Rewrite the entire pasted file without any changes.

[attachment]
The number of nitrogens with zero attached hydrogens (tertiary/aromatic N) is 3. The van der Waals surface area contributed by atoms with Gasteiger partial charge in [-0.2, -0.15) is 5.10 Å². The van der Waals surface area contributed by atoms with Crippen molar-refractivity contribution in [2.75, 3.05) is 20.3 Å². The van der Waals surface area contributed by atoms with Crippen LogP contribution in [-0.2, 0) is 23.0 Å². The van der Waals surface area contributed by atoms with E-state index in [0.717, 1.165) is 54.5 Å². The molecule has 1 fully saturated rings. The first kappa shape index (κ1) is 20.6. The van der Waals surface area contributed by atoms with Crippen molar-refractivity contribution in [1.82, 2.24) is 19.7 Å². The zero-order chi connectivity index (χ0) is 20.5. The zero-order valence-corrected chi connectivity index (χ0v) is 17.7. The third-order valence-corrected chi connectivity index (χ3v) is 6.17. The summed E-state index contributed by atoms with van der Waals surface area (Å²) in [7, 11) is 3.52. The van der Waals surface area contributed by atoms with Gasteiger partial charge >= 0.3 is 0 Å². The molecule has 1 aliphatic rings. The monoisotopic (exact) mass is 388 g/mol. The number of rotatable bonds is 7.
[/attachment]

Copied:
The number of nitrogens with zero attached hydrogens (tertiary/aromatic N) is 3. The van der Waals surface area contributed by atoms with Gasteiger partial charge in [-0.2, -0.15) is 5.10 Å². The van der Waals surface area contributed by atoms with Crippen molar-refractivity contribution in [2.75, 3.05) is 20.3 Å². The van der Waals surface area contributed by atoms with Crippen LogP contribution in [-0.2, 0) is 23.0 Å². The van der Waals surface area contributed by atoms with E-state index in [0.717, 1.165) is 54.5 Å². The molecule has 1 fully saturated rings. The first kappa shape index (κ1) is 20.6. The van der Waals surface area contributed by atoms with Crippen molar-refractivity contribution in [1.82, 2.24) is 19.7 Å². The zero-order chi connectivity index (χ0) is 20.5. The zero-order valence-corrected chi connectivity index (χ0v) is 17.7. The third-order valence-corrected chi connectivity index (χ3v) is 6.17. The summed E-state index contributed by atoms with van der Waals surface area (Å²) in [7, 11) is 3.52. The van der Waals surface area contributed by atoms with Gasteiger partial charge >= 0.3 is 0 Å². The molecule has 1 aliphatic rings. The monoisotopic (exact) mass is 388 g/mol. The number of rotatable bonds is 7.